STORES HAIL NYC PLAN TO CUT TAX ON APPAREL
Byline: David Moin and Mark Tosh
NEW YORK — Retailers love it.
Mayor Giuliani’s proposal to remove the city’s sales tax on apparel priced under $500, say retailers here, is just the lift they need to become more competitive with stores in New Jersey, where there is no tax on most apparel.
“I think it’s a great idea,” said Beth Ravit, president of Authentic Fitness Corp.’s retail division. “It has the potential to strengthen New York City retail.”
Authentic Fitness has six stores in Manhattan. Its merchandise is generally priced under $500.
“Any actions the city can take to encourage customers to shop in the city is really good for everybody — the customer, the retailer and the city,” Ravit added.
Thelma Koch, manager of the Town Shop at Broadway and 82nd Street, said the mayor’s proposal sounds like a good idea, but wondered whether the city could afford it.
“I’m for it if it’s going to improve my business, but I’m against it if it’s going to penalize the city,” she said.
A spokeswoman in the mayor’s office said the move would cost the city about $300 million annually in lost revenue, but the shortfall could be made up in other ways.
“We feel that it would stimulate more commercial activity,” the spokeswoman said. “The mayor [reduced] the hotel occupancy tax and subsequently the hotel industry has done well.”
On Thursday, Mayor Giuliani pitched the idea to the state legislature in Albany. The next step in the process, according to the spokeswoman, is for a bill calling for the tax change to be introduced in the state legislature, but a date has not yet been determined.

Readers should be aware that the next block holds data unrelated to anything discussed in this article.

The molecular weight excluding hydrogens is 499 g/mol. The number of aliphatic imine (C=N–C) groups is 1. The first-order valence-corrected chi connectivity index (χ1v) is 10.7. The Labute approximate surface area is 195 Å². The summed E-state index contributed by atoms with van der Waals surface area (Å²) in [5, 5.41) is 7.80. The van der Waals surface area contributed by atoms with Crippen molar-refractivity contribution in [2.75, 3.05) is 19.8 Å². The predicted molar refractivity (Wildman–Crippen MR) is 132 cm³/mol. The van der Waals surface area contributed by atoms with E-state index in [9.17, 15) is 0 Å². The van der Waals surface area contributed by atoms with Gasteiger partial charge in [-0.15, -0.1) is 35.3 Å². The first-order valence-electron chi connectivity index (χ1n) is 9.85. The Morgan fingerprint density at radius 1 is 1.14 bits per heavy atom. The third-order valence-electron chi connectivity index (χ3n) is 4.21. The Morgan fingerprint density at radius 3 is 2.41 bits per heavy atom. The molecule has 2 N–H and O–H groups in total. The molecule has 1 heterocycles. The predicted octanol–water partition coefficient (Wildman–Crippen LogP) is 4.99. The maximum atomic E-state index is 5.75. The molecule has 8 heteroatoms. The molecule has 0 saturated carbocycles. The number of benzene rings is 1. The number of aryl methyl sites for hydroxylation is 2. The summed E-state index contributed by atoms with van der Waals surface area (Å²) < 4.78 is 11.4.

In his weekly radio show Friday on WABC, Giuliani quoted an estimated increase of “up to 25 percent” in sales if the plan goes through. “This is a tremendous increase,” he said. “When business improves like that, you need more sales clerks…more everything. That means more jobs and more people buying things we do tax,” Guiliani noted.
Assembly Speaker Sheldon Silver (D., Manhattan) has endorsed a state-wide elimination of the state’s portion of the sales tax on apparel.
“The politics are there,” said Tom Cusick, president of the Fifth Avenue Association. “I am going to predict that it will go through.” The clothing tax cut is “clearly targeted to neutralize the draw of New Jersey — to have a level playing field,” Cusick said. Stores such as Old Navy and Macy’s would benefit more than Bergdorf Goodman or Saks Fifth Avenue.
“Customers of high-end retailers are less focused on whether or not to shop across the river to save a few dollars on tax,” Cusick said. “The more average shopper calculates that tax amount.” The city’s hotel tax has been reduced to 15 percent and is believed to have spurred the hotel business here. Retailers are certain that if the apparel tax is cut, it will spur business.
“If it has one tenth of the success that decreasing the hotel tax had, it would be a boon to the city,” Cusick said.
“This could help create a more appealing environment in the city for retailers seeking to come in,” observed Ted Marlow, president of Henri Bendel.
Many retailers have thought twice about moving in the city, because of the higher real estate and operating costs here. Cutting the sales tax could make them think again.